Low Growth of Agriculture Sector-
Agriculture has been and still remains the backbone of the Indian economy. It plays a vital role not only in providing food and nutrition to the people, but also in the supply of raw material to industries and to export trade.
In 1991, agriculture provided employment to 72 per cent of the population and contributed 29.02per cent of the gross domestic product. However, in 2014 the share of agriculture in the GDP went down drastically to17.9 per cent. This has resulted in a lowering the per capita income of the farmers and increasing the rural indebtedness.
2. Threat from foreign competition-
Due to opening up of the Indian economy to foreign competition through Liberalization and FDI policy more MNC’s are attracted towards India after 1991 reforms and they are competing local businesses and companies.
Since, these MNC’s have lots of financial capacity or those are big organizations with advanced foreign technology so, they have large production capacity and huge money for promotion and other research activities they are easily defeating our Indian local companies. And they had acquired many Indian companies as well.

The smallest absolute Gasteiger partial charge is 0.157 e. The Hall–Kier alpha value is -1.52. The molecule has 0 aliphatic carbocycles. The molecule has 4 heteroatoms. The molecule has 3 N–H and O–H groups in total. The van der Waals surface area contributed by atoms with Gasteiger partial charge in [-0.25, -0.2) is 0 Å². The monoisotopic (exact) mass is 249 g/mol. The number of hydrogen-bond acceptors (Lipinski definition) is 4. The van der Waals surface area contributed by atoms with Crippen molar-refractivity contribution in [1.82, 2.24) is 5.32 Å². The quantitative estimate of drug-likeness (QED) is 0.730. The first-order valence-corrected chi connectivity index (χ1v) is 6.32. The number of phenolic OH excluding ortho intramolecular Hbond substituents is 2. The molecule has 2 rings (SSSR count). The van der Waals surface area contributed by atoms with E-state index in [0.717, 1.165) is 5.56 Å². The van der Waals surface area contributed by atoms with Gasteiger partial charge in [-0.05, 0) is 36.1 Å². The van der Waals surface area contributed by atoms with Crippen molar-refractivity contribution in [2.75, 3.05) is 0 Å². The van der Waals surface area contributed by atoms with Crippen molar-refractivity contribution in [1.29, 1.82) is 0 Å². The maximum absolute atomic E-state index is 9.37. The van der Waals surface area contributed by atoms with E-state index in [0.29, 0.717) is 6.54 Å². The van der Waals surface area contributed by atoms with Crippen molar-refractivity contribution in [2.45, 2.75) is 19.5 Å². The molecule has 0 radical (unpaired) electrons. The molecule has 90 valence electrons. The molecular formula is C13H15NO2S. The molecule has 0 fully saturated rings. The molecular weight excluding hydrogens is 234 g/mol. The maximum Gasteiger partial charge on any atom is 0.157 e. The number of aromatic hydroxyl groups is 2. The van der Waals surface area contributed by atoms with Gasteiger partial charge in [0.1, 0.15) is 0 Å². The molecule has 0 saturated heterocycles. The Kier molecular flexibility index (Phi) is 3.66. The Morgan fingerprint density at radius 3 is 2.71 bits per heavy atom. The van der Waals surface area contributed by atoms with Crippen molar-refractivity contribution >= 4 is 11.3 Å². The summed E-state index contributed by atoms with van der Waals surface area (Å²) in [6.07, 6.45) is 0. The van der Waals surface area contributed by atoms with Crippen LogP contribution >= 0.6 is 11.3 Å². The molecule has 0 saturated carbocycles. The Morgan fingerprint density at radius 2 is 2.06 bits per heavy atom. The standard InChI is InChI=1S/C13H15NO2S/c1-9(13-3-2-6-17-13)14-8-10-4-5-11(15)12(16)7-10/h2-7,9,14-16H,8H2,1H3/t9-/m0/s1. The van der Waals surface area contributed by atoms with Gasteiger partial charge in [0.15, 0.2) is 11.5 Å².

Because of financial constraints, lack of advanced technology and production inefficiencies our Indian companies are facing problem in this globalization period.
3. Adverse Impact on Environment-
Globalization has also contributed to the destruction of the environment through pollution and clearing of vegetation cover.
With the construction of companies, the emissions from manufacturing plants are causing environmental pollution which further affects the health of many peoples.
The construction also destroys the vegetation cover which is important in the very survival of both humans and other animals.
- Increase in Income disparity-
Globalization leads to widening income gaps within the country. Globalization benefits only to those who have the skills and the technology in the country.
The higher growth rate achieved by an economy can be at the expense of declining incomes of people who may be rendered redundant.
Globalization has widened the gap between the rich and poor, rises inequalities.
5. Growth and Employment:
Though the GDP growth rate has increased in the reform period, scholars point out that the reform- led growth has not generated sufficient employment opportunities in the country.
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